Immune system disorders
Cutaneous hypersensitivity reactions including skin rashes, angioedema and Stevens Johnson syndrome/toxic epidermal necrolysis
Very rare cases of serious skin reactions have been reported.
Respiratory, thoracic and mediastinal disorders
* There have been cases of bronchospasm with paracetamol, but these are more likely in asthmatics sensitive to aspirin or other NSAIDs.
The following adverse events have been observed in clinical trials with phenylephrine and may therefore represent the most commonly occurring adverse events.
Nervousness, irritability, restlessness, and excitability
Nervous system disorders
Headache, dizziness, insomnia
Increased blood pressure
Adverse reactions identified during post-marketing use are listed below. The frequency of these reactions is unknown but likely to be rare.
Mydriasis, acute angle closure glaucoma, most likely to occur in those with closed angle glaucoma
Skin and subcutaneous disorders
Allergic reactions (e.g. rash, urticaria, allergic dermatitis).
Hypersensitivity reactions – including that cross-sensitivity may occur with other sympathomimetics
Renal and urinary disorders
Dysuria, urinary retention. This is most likely to occur in those with bladder outlet obstruction, such as prostatic hypertrophy.
Reporting of suspected adverse reactions
Reporting suspected adverse reactions after authorisation of the medicinal product is important. It allows continued monitoring of the benefit/risk balance of the medicinal product. Healthcare professionals are asked to report any suspected adverse reactions via the Yellow Card Scheme at www.mhra.gov.uk/yellowcard or search for MHRA Yellow Card in the Google Play or Apple App store.
Paracetamol overdose may cause liver failure which may require liver transplant or lead to death. Liver damage is possible in adults who have taken 10g or more of paracetamol. Ingestion of 5g or more of paracetamol may lead to liver damage if the patient has risk factors (see below).
Risk factorsIf the patienta, Is on long term treatment with carbamazepine, phenobarbitone, phenytoin, primidone, rifampicin, St John's Wort or other drugs that induce liver enzymes.Orb, Regularly consumes ethanol in excess of recommended amounts.Orc, Is likely to be glutathione deplete e.g. eating disorders, cystic fibrosis, HIV infection, starvation, cachexia.
SymptomsSymptoms of paracetamol overdosage in the first 24 hours are pallor, nausea, vomiting, anorexia and abdominal pain. Liver damage may become apparent 12 to 48 hours after ingestion. Abnormalities of glucose metabolism and metabolic acidosis may occur. In severe poisoning, hepatic failure may progress to encephalopathy, haemorrhage, hypoglycaemia, cerebral oedema, and death. Acute renal failure with acute tubular necrosis, strongly suggested by loin pain, haematuria and proteinuria, may develop even in the absence of severe liver damage. Cardiac arrhythmias and pancreatitis have been reported.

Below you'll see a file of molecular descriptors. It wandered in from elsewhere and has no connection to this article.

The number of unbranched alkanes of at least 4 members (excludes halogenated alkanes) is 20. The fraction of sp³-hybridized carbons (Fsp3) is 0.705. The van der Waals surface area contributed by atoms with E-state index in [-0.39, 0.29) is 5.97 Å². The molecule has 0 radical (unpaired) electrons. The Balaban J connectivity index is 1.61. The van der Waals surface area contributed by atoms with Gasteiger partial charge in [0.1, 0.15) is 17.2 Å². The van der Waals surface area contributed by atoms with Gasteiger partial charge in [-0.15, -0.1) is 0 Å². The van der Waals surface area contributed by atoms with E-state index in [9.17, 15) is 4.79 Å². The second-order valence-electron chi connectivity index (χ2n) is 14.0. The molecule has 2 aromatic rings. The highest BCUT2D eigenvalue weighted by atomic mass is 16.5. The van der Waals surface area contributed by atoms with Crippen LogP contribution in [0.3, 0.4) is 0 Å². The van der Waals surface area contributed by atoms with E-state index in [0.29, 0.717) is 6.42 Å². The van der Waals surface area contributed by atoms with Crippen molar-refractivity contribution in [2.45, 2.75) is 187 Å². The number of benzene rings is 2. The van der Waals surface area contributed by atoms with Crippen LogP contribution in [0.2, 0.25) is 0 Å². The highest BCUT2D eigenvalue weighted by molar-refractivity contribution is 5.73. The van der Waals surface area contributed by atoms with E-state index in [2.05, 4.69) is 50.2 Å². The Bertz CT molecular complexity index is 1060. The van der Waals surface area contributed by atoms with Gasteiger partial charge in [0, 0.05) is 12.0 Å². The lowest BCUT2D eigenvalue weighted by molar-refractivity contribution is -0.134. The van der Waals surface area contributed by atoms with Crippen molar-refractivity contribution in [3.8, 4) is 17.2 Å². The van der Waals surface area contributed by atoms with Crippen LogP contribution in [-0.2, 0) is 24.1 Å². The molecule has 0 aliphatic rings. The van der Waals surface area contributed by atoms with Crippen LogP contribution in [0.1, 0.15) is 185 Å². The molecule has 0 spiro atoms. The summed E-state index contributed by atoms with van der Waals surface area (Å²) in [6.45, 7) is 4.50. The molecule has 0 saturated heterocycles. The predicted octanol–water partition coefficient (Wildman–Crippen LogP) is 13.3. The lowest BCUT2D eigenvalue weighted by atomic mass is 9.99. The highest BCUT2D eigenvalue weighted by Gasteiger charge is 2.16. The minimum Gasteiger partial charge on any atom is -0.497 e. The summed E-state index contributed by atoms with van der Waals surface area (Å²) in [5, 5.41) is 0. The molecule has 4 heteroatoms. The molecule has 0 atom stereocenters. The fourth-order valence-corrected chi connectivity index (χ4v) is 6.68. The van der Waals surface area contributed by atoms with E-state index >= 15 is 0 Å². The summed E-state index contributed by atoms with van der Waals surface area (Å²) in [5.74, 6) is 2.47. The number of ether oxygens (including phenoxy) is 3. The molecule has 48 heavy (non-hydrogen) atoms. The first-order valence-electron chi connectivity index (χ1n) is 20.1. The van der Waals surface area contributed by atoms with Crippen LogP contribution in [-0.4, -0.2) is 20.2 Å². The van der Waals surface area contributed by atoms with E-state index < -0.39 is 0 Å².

ManagementImmediate treatment is essential in the management of paracetamol overdose. Despite a lack of significant early symptoms, patients should be referred to hospital urgently for immediate medical attention. Symptoms may be limited to nausea or vomiting and may not reflect the severity of overdose or the risk of organ damage. Management should be in accordance with established treatment guidelines, see BNF overdose section.
Treatment with activated charcoal should be considered if the overdose has been taken within 1 hour. Plasma paracetamol concentration should be measured at 4 hours or later after ingestion (earlier concentrations are unreliable). Treatment with N-acetylcysteine may be used up to 24 hours after ingestion of paracetamol, however, the maximum protective effect is obtained up to 8 hours post-ingestion. The effectiveness of the antidote declines sharply after this time. If required the patient should be given intravenous N-acetylcysteine, in line with the established dosage schedule. If vomiting is not a problem, oral methionine may be a suitable alternative for remote areas, outside hospital. Management of patients who present with serious hepatic dysfunction beyond 24h from ingestion should be discussed with the NPIS or a liver unit.
Symptoms and signs
Phenylephrine overdosage is likely to result in effects similar to those listed under advserse reactions. Additional symptoms may include hypertension and possibly reflux bradycardia. In severe cases confusion, hallucinations, seizures and arrhythmias may occur. However the amount required to produce serious phenylephrine toxicity would be greater than required to cause paracetamol-related toxicity.
Treatment should be as clinically appropriate. Severe hypertension may need to be treated with an alpha blocking drug such as phentolamine.
Paracetamol: Provides the analgesic and antipyretic actions.
Phenylephrine Hydrochloride is a sympathomimetic agent and provides relief from nasal congestion due to its vasoconstrictor action.
Paracetamol - Is readily absorbed from the gastrointestinal tract. It is metabolised in the liver and excreted in the urine, mainly as glucuronide and sulphate conjugates.
Phenylephrine Hydrochloride - Due to irregular absorption and first pass metabolism by monoamine oxidase in the gut and liver, phenylephrine has reduced bioavailability from the gastrointestinal tract. It is excreted in the urine almost entirely as the sulphate conjugate.
Ascorbic acid, Sucrose, Sodium citrate, Citric acid, Sodium cyclamate, Saccharin sodium, Blackcurrant Juice, Blackcurrant Polvaromas, Blackcurrant Flavour, Natural Grapeskin E163(contains sulfur dioxide).
Store below 25°C.
The product is packed in laminate sachets comprising paper / polythene / aluminium foil / polythene. Five or ten sachets may be contained in a box board carton.
Haleon UK Trading Limited
21/11/1991 / 16/03/2009
24th March 2023